For a light cavalry regiment, it’s been very heavy going getting these figures to completion. More lead than ‘légers’, one might say! Attempting 16 figures rather than my more usual 10 has made for slower progress. There’s lots of detail in the sculpting. Consider also the addition of attaching the separate lances with arms, and you may appreciate how the task takes longer than usual.
The set looks so good however that, although my momentum flagged once or twice, it was never an onerous paint job. Waterloo 1815 make some beautifully sculpted figures, both men and horses included, some questionable horse poses aside.
I was hoping to maybe produce at least one more regiment before Christmas but, having taken a while with these lancers, it looks unlikely I’ll complete one before the end of the year. Nonetheless, I can announce that the next regiment in the Nappy Cavalry Project will be… Russian Cuirassiers by Zvezda!
Anyway: those photos of the French 1st Lancers regiment:
Biography: 1er Régiment de Chevaux-Légers Lanciers [France]
Napoleon’s decree of 1811 created nine regiments of lancers. The easiest way to achieve this quickly was to convert one of the many existing regiments of dragoons. Consequently, the 1st Regiment of Dragoons duly became the 1st Regiment of Lancers (Cheveau Legers Lanciers).
The 1st Lancers soon participated in the 1812 invasion of Russia, initially covering the crossing of the Elbe before joining the 1st body of Reserve Cavalry of the Grande Armée. The first squadron took part in the battles of Smolensk and La Moskowa, where the squadron leader Dumanoir led charges.
Following the disastrous retreat from Moscow, the regiment reformed from conscription and the remnants left at the depot, immediately taking part in the Leipzig campaign of 1813. As part of the 1st cavalry corps of the Grande Armée, it fought in the battles of Dresden, Leipzig and Hanau.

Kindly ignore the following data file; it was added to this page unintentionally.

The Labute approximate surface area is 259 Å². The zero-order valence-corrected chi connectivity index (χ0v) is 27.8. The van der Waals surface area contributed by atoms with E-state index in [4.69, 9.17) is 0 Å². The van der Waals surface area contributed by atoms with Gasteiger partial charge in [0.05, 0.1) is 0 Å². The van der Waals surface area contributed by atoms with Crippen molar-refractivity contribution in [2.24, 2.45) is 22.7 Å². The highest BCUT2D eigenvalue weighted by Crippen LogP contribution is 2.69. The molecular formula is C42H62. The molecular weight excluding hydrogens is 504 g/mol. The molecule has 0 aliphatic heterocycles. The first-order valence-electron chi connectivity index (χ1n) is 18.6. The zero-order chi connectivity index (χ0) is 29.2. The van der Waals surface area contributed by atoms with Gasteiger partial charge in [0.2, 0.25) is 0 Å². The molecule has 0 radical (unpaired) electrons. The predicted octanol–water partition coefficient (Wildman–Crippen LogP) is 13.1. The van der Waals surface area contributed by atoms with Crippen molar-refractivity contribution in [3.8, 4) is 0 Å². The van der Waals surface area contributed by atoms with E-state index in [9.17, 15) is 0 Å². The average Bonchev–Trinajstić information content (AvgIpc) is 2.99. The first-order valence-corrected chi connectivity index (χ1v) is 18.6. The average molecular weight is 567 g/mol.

During the following campaign in 1814, the regiment was part of 1st cavalry corps’ defence operations during the retreat to Paris. The 1st Lancers distinguished themselves during the battles of Vauchamps, Reims and Paris.
After Napoleon’s exile, the Bourbon regime renamed them (partly reformed with elements of the 9th) to become known as the Régiment des Lanciers du Roi (n°1) and retained this royal title up until the inception of the Hundred Days Campaign in April 1815, when the reference to the king was duly dropped once more.
During this their final campaign, they formed part of Baron Subervie’s 5th Cavalry Division, partnering the 2nd Lancers in the Colbert’s 1st Brigade. Deployed inconclusively on the French left during the victory at Ligny, it proceeded to follow up Wellington’s retreat to Waterloo, even attempting an unsuccessful charge during a thunderstorm.
On the 18th June 1815, Colonel Jacquinot led his 415 men of the regiment on the extreme right flank. It saw little of the serious fighting experienced by the 5th and 6th Lancers in countering the Allied Heavy Cavalry charge. Instead, the 1st Lancers did assist in confronting the Prussians as they emerged out of the Bois de Paris to threaten Plancenoit, attempting to check the irresistible advance of Bulow’s Corps.
After Waterloo, the 1st lancers were disbanded on Christmas Day 1815. The majority of men and horses were incorporated in the new 8th regiment of Chasseurs à Cheval de la Côte-d’Or. Lancers did not completely disappear from the French army, however, the reorganisation of 1815 stipulated that the last squadron of each regiment of cavalry be armed with lances.
Notable Battles: La Moscova, Dresden, Leipzig, Vauchamps, Ligny, Waterloo.